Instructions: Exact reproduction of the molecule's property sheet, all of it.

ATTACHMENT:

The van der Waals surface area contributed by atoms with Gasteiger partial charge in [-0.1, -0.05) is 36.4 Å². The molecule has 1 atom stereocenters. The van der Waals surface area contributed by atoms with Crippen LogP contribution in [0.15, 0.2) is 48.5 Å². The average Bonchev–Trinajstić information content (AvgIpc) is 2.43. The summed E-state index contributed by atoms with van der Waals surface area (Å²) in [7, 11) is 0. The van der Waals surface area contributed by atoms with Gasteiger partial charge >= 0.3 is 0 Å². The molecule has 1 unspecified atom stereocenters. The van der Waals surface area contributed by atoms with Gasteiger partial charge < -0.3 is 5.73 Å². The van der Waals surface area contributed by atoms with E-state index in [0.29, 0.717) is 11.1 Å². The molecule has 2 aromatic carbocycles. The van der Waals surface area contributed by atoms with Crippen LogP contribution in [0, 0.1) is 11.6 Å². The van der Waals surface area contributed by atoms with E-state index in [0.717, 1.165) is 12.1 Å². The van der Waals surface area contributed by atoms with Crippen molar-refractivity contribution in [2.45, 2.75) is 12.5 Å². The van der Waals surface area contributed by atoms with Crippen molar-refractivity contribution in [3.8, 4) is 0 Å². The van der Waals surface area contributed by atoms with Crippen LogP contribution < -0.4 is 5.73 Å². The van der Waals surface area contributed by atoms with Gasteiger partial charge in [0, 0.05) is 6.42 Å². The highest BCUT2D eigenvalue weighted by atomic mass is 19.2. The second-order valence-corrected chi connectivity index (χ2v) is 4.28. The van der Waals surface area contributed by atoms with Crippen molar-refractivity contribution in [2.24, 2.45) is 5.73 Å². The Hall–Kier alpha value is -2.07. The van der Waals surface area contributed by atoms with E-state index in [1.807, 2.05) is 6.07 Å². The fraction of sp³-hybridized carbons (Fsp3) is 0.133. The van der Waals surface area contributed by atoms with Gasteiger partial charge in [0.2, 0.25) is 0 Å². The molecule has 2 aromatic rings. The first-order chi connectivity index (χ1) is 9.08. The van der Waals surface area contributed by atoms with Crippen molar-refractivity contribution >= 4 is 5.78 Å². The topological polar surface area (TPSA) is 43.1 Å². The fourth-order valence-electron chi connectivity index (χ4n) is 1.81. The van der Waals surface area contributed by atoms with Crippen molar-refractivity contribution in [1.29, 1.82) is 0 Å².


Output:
The van der Waals surface area contributed by atoms with Gasteiger partial charge in [-0.1, -0.05) is 36.4 Å². The molecule has 1 atom stereocenters. The van der Waals surface area contributed by atoms with Crippen LogP contribution in [0.15, 0.2) is 48.5 Å². The average Bonchev–Trinajstić information content (AvgIpc) is 2.43. The summed E-state index contributed by atoms with van der Waals surface area (Å²) in [7, 11) is 0. The van der Waals surface area contributed by atoms with Gasteiger partial charge >= 0.3 is 0 Å². The molecule has 1 unspecified atom stereocenters. The van der Waals surface area contributed by atoms with Gasteiger partial charge < -0.3 is 5.73 Å². The van der Waals surface area contributed by atoms with E-state index in [0.29, 0.717) is 11.1 Å². The molecule has 2 aromatic carbocycles. The van der Waals surface area contributed by atoms with Crippen LogP contribution in [0, 0.1) is 11.6 Å². The van der Waals surface area contributed by atoms with E-state index in [0.717, 1.165) is 12.1 Å². The van der Waals surface area contributed by atoms with Crippen molar-refractivity contribution in [2.45, 2.75) is 12.5 Å². The van der Waals surface area contributed by atoms with Crippen molar-refractivity contribution in [3.8, 4) is 0 Å². The van der Waals surface area contributed by atoms with Crippen LogP contribution < -0.4 is 5.73 Å². The van der Waals surface area contributed by atoms with Gasteiger partial charge in [0, 0.05) is 6.42 Å². The highest BCUT2D eigenvalue weighted by atomic mass is 19.2. The second-order valence-corrected chi connectivity index (χ2v) is 4.28. The van der Waals surface area contributed by atoms with Crippen molar-refractivity contribution in [2.24, 2.45) is 5.73 Å². The Hall–Kier alpha value is -2.07. The van der Waals surface area contributed by atoms with E-state index in [1.807, 2.05) is 6.07 Å². The fraction of sp³-hybridized carbons (Fsp3) is 0.133. The van der Waals surface area contributed by atoms with Gasteiger partial charge in [0.2, 0.25) is 0 Å². The molecule has 2 aromatic rings. The first-order chi connectivity index (χ1) is 9.08. The van der Waals surface area contributed by atoms with Crippen molar-refractivity contribution >= 4 is 5.78 Å². The topological polar surface area (TPSA) is 43.1 Å². The fourth-order valence-electron chi connectivity index (χ4n) is 1.81. The van der Waals surface area contributed by atoms with Crippen molar-refractivity contribution in [1.29, 1.82) is 0 Å².